My decision to jump into the iPhone fray a couple months back possibly has more to do with fear of death (ok, maybe just cultural obsolescence), than expectation of functional return (never mind fiscal sensibility). Its a dumb thing to do from a personal point of view, shifting oneself from a calls-round-to-free world into a communication domain that makes sense for most people only when their employer pays the tab. Crackberries are a corporate habit more than a personal foible, and worthwhile for those in need of that sort of accessibility. I'm not one of them. My wife smirks and likens the iPhone to talking into a calculator. She's generally right about such things.
I loathe the New AT&T, as its the same as the old AT&T, except more avaricious. Yeah, no one loves their carrier, especially given that their allegiance to government surveillance programs is assuredly far stronger than their loyalty to customers. And now, with Verizon deciding what is appropriate content in texting... well, it boggles the mind. Good thing America is on guard, protecting liberty, huh?
But I digress. The explanation for Apple's unholy alliance with AT&T is undoubtedly a tangle of newcomer's dues and Machiavellian corporate machinations, leaving consumers holding multiple, inscrutable user agreements beyond cipher... and exclusive until 2012! It is hard to imagine any measure of user satisfaction emerging from such virulent anti-consumer practices. [postscript: NYTs blog on the hacking war]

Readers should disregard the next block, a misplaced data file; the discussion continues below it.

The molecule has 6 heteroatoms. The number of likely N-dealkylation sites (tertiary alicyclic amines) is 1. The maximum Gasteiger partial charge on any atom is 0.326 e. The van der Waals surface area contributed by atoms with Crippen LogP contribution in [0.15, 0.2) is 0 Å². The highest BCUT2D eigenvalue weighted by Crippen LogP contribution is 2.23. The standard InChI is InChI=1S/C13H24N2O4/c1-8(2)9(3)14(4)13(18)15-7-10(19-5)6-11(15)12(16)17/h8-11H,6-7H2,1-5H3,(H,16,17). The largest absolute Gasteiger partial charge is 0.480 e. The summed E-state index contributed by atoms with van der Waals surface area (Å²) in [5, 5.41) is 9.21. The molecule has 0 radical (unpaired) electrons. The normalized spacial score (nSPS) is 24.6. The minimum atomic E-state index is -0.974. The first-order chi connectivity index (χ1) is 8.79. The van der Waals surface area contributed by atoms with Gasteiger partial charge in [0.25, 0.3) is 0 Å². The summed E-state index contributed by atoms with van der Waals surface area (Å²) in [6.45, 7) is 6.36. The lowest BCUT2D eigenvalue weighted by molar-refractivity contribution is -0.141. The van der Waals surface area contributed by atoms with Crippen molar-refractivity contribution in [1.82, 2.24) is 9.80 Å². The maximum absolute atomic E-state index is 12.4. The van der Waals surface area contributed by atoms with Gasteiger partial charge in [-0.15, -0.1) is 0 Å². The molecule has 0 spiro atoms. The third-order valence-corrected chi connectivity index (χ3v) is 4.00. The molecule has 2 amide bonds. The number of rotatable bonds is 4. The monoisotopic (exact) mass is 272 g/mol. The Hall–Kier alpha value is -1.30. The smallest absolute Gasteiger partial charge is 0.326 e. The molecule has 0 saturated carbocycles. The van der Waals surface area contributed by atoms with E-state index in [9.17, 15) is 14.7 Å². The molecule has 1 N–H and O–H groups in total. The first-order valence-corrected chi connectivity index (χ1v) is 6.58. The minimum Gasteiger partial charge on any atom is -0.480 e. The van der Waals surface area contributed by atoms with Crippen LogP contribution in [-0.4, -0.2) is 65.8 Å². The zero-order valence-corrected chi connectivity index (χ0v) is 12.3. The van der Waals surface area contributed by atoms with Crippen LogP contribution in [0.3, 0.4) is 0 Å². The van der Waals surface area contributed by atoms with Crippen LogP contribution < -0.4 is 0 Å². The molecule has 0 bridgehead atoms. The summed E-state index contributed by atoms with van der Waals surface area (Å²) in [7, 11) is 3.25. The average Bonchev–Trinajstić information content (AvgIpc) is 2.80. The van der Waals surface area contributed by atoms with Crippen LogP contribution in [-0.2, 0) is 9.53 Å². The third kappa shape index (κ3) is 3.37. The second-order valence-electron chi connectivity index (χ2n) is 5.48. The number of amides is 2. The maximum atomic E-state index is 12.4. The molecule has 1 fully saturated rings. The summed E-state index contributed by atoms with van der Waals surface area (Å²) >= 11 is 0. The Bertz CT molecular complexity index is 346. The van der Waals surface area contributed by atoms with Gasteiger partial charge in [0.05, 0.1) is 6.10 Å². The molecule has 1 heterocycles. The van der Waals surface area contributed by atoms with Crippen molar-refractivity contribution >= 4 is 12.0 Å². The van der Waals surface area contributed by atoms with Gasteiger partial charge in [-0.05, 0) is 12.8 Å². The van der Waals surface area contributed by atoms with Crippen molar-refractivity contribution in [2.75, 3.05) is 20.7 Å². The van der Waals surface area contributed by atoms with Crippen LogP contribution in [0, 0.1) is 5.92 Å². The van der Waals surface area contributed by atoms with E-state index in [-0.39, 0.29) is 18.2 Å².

Imagine my surprise when the expected buyer's remorse never showed up. I love the iPhone. There are lots of things it does really well, and a few things that are so goofy you can't believe they aren't being fixed in the next software update (there have been several). But no... it isn't the (admittedly minor) problems with the phone they are fixing, but rather going after the hackers who are opening up the phone. Isn't that AT&T's role?
I took my phone to Singapore for DC-2007, and in order to avert the danger of quiet, unintended , and expensive data uploading, I removed the sim card, and just used it as a WiFi device. It is quite good as such, and makes immediately evident the future of such gadgets that are primarily web-enabled devices and only secondarily carrier devices. A calculator with Skype. No wonder AT&T is paranoid. They should be, as the promise of networks being more open is a serious threat to their business model. The fact that Apple aids and abets such foolishness is disappointing though. Apple should be working overtime at making these phones more useful, not further crippling them. So, you can download a YouTube video, but try watching something as simple as a FlickR slideshow on the so-called open platform of iPhone Safari. Ha!
So, its not the Web, as Apple and AT&T would have you believe, its the Web that doesn't threaten their stranglehold, and thats not a model that will hold up. The iPhone is indeed a revolutionary technology, slick, stylish, even joyful. I love mine. But I can't wait for what supplants it.
Image: palm frond on Bintan beach in Indonesia.